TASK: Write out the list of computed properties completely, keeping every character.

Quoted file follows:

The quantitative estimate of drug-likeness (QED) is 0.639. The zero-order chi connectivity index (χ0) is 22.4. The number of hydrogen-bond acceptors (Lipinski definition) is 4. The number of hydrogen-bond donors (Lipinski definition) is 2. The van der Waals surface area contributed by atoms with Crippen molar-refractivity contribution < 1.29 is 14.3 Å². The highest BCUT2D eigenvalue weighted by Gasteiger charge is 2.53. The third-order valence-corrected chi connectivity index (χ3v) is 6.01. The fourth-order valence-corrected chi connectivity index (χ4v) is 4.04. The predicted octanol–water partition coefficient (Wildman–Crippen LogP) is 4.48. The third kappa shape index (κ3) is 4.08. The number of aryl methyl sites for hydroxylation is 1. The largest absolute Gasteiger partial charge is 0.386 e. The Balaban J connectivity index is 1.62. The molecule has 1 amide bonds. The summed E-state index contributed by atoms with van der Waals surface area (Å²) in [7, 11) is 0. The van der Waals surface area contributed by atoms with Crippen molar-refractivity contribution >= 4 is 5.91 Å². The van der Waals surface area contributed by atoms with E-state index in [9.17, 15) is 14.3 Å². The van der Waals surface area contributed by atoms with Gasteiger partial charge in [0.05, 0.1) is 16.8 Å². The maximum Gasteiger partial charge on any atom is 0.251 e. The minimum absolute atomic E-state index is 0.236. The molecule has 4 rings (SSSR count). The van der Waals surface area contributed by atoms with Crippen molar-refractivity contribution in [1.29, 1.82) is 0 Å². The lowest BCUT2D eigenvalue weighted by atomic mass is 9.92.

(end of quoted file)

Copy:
The quantitative estimate of drug-likeness (QED) is 0.639. The zero-order chi connectivity index (χ0) is 22.4. The number of hydrogen-bond acceptors (Lipinski definition) is 4. The number of hydrogen-bond donors (Lipinski definition) is 2. The van der Waals surface area contributed by atoms with Crippen molar-refractivity contribution < 1.29 is 14.3 Å². The highest BCUT2D eigenvalue weighted by Gasteiger charge is 2.53. The third-order valence-corrected chi connectivity index (χ3v) is 6.01. The fourth-order valence-corrected chi connectivity index (χ4v) is 4.04. The predicted octanol–water partition coefficient (Wildman–Crippen LogP) is 4.48. The third kappa shape index (κ3) is 4.08. The number of aryl methyl sites for hydroxylation is 1. The largest absolute Gasteiger partial charge is 0.386 e. The Balaban J connectivity index is 1.62. The molecule has 1 amide bonds. The summed E-state index contributed by atoms with van der Waals surface area (Å²) in [7, 11) is 0. The van der Waals surface area contributed by atoms with Crippen molar-refractivity contribution >= 4 is 5.91 Å². The van der Waals surface area contributed by atoms with E-state index in [9.17, 15) is 14.3 Å². The van der Waals surface area contributed by atoms with Gasteiger partial charge in [0.05, 0.1) is 16.8 Å². The maximum Gasteiger partial charge on any atom is 0.251 e. The minimum absolute atomic E-state index is 0.236. The molecule has 4 rings (SSSR count). The van der Waals surface area contributed by atoms with Crippen molar-refractivity contribution in [1.29, 1.82) is 0 Å². The lowest BCUT2D eigenvalue weighted by atomic mass is 9.92.